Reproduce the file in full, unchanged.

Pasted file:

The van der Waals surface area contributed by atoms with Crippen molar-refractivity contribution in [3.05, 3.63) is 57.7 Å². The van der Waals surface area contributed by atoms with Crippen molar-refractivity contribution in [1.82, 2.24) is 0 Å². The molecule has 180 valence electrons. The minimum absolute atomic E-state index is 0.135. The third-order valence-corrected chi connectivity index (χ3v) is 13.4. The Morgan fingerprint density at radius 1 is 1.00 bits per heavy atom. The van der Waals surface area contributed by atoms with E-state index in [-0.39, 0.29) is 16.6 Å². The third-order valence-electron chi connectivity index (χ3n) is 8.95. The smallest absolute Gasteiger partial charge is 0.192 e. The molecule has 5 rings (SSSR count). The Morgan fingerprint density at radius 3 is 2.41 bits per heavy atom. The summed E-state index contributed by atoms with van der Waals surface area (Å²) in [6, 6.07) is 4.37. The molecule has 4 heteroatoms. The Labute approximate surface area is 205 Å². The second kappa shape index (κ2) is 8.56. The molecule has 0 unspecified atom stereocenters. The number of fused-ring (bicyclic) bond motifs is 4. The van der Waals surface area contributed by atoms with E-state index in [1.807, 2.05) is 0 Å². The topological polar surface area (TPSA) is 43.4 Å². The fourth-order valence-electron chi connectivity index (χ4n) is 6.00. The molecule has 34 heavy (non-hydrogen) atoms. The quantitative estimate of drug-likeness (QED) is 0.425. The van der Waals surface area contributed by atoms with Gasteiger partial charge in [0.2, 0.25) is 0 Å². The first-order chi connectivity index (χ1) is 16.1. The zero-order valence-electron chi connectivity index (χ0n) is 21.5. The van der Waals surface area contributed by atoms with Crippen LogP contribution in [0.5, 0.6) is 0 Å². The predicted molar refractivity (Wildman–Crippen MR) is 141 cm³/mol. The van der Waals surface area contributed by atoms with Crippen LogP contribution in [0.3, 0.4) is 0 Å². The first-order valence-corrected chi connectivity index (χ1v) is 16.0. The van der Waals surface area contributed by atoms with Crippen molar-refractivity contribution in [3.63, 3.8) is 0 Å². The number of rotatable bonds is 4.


The van der Waals surface area contributed by atoms with Crippen molar-refractivity contribution in [3.05, 3.63) is 57.7 Å². The van der Waals surface area contributed by atoms with Crippen molar-refractivity contribution in [1.82, 2.24) is 0 Å². The molecule has 180 valence electrons. The minimum absolute atomic E-state index is 0.135. The third-order valence-corrected chi connectivity index (χ3v) is 13.4. The Morgan fingerprint density at radius 1 is 1.00 bits per heavy atom. The van der Waals surface area contributed by atoms with E-state index in [-0.39, 0.29) is 16.6 Å². The third-order valence-electron chi connectivity index (χ3n) is 8.95. The smallest absolute Gasteiger partial charge is 0.192 e. The molecule has 5 rings (SSSR count). The Morgan fingerprint density at radius 3 is 2.41 bits per heavy atom. The summed E-state index contributed by atoms with van der Waals surface area (Å²) in [6, 6.07) is 4.37. The molecule has 4 heteroatoms. The Labute approximate surface area is 205 Å². The second kappa shape index (κ2) is 8.56. The molecule has 0 unspecified atom stereocenters. The number of fused-ring (bicyclic) bond motifs is 4. The van der Waals surface area contributed by atoms with E-state index in [1.807, 2.05) is 0 Å². The topological polar surface area (TPSA) is 43.4 Å². The fourth-order valence-electron chi connectivity index (χ4n) is 6.00. The molecule has 34 heavy (non-hydrogen) atoms. The quantitative estimate of drug-likeness (QED) is 0.425. The van der Waals surface area contributed by atoms with Gasteiger partial charge in [0.2, 0.25) is 0 Å². The first-order chi connectivity index (χ1) is 16.1. The zero-order valence-electron chi connectivity index (χ0n) is 21.5. The van der Waals surface area contributed by atoms with Crippen LogP contribution in [0.5, 0.6) is 0 Å². The predicted molar refractivity (Wildman–Crippen MR) is 141 cm³/mol. The van der Waals surface area contributed by atoms with Crippen LogP contribution in [0.3, 0.4) is 0 Å². The first-order valence-corrected chi connectivity index (χ1v) is 16.0. The van der Waals surface area contributed by atoms with Crippen molar-refractivity contribution in [3.63, 3.8) is 0 Å². The number of rotatable bonds is 4.